Former U.S. Rep. Mel Reynolds is headed back to jail, but for a short enough time — four months — that he said hopes to be living in Africa by Christmas.

“I’m done with America. I’m going to do this, and I’m going home — to Africa. … I’ve given up on America,” Reynolds told reporters after U.S. District Judge Robert Gettleman sentenced him to six months imprisonment for his failure to file income tax returns.

With credit for two months previously served after he was jailed in 2016 for violating bond conditions, Reynolds will only need to spend an additional four months in custody to complete his sentence.

Federal prosecutors had sought a sentence of up to 27 months in prison for Reynolds, as suggested under federal sentencing guidelines, largely based on his two prior convictions.

Even the U.S. Probation Office recommended that Reynolds serve a 10-month sentence to “send a message” to him that “he is not above the law.”

But Gettleman settled on what he acknowledged in court was a “fairly lenient” sentence that took into account the age of the 66-year-old ex-congressman who now says he lives in a Monee motel.

“It’s really a tragedy you’ve squandered the opportunities you’ve had and the type of person you could have been,” the judge told Reynolds.

Mel Reynolds with his legal advisor, Richard Kling after his sentencing hearing at the Dirksen Federal Building Thursday, May 10, 2018. | Kevin Tanaka/For the Sun Times

Mel Reynolds with his legal advisor, Richard Kling after his sentencing hearing at the Dirksen Federal Building Thursday, May 10, 2018. | Kevin Tanaka/For the Sun Times

Gettleman endorsed Reynolds request to report to federal prison officials to begin serving his sentence on Aug. 1. The judge told Reynolds it is likely he will finish out his time at either the Metropolitan Correctional Center or the Kankakee County Jail, where he was held previously.

Reynolds, whose amazing rise from poverty to become a Rhodes Scholar, Harvard grad and then congressman was matched by an equally amazing fall from grace during the 1990s, had sought probation.

Afterward, he thanked Gettleman outside court “for his understanding of the situation.”

“Four months is a lot better than 27 months, which is what the prosecution was asking for,” said Reynolds, who did not hide his bitterness toward prosecutors and news media.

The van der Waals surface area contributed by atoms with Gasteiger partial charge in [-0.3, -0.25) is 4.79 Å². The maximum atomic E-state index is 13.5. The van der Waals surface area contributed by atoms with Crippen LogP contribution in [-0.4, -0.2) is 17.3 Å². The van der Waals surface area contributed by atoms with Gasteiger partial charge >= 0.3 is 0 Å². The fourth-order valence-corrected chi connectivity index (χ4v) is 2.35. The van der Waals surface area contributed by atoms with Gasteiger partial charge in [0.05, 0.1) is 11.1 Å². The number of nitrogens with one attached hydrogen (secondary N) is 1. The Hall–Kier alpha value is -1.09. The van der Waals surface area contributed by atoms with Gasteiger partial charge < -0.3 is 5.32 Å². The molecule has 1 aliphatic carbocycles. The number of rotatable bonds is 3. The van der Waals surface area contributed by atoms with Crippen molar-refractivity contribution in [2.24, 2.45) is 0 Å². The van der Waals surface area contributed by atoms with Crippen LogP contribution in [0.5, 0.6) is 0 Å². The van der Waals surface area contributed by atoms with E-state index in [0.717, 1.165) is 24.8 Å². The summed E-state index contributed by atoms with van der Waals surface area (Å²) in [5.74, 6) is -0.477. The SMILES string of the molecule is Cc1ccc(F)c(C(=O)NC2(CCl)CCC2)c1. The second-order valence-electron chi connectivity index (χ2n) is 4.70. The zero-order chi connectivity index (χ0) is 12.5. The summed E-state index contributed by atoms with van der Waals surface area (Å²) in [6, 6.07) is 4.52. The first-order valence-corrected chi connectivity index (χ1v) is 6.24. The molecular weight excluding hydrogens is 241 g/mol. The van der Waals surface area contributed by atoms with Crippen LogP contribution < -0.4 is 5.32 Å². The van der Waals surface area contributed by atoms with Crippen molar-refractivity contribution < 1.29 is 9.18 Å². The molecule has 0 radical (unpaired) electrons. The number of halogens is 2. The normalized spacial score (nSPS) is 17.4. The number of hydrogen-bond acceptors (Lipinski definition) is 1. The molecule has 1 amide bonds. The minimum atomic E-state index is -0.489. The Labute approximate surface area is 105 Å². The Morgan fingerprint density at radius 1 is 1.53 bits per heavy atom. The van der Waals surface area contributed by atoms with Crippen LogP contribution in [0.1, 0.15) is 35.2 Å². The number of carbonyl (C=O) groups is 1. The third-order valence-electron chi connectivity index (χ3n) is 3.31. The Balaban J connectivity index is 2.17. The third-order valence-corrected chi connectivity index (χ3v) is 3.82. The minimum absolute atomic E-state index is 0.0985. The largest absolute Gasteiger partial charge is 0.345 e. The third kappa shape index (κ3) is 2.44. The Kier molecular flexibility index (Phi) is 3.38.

“You guys were going crazy with this two years, and it didn’t happen,” Reynolds said.

Before Gettleman passed sentence, Reynolds asked rhetorically: “How long does a person have to pay for mistakes?

The judge later answered him: “It follows you the rest of your life. It goes to your character.”

Mel Reynolds with his legal advisor, Richard Kling after his sentencing hearing at the Dirksen Federal Building Thursday, May 10, 2018. | Kevin Tanaka/For the Sun Times

Mel Reynolds with his legal advisor, Richard Kling after his sentencing hearing at the Dirksen Federal Building Thursday, May 10, 2018. | Kevin Tanaka/For the Sun Times

Gettleman found Reynolds guilty in September on four misdemeanor counts of failing to file income tax returns on more than $400,000 he was paid between 2009 and 2012. Most of the money was from Chicago businessmen seeking his help in securing business deals in Zimbabwe.

Gettleman said Thursday that in actuality Reynolds hasn’t filed a federal tax return since 2002.

Assistant U.S. attorneys Barry Jonas and Georgia Alexakis argued Reynolds’ failure to file resulted in a state and federal tax loss of approximately $95,324.

Reynolds, who acted as his own attorney at trial, contended the money was paid as advances for business expenses and therefore did not qualify as income that needed to be reported to the Internal Revenue Service.

This is Reynolds’ third conviction and prison sentence.

His two previous convictions stemmed from his time in Congress: the first in state court in 1995 for having sex with an underage campaign worker and the second in federal court in 1997 on campaign and bank fraud charges.

In 2001, President Bill Clinton commuted Reynolds’ federal sentence with more than two years remaining, allowing him to serve the rest of his sentence at a halfway house.

As the sentencing hearing was winding down, Gettleman told Reynolds: “I really hope this is the last time you have to stand before a judge.”

That’s when Reynolds, a Mississippi native who grew up in Chicago, first mentioned his plans to move to Africa.

Gettleman light-heartedly suggested Reynolds stay away from Zimbabwe, where he was arrested in 2014 in what Reynolds still insists was a political setup.

Reynolds told the judge he prefers Zambia and South Africa, later telling reporters he already has “temporary residence” in an African nation.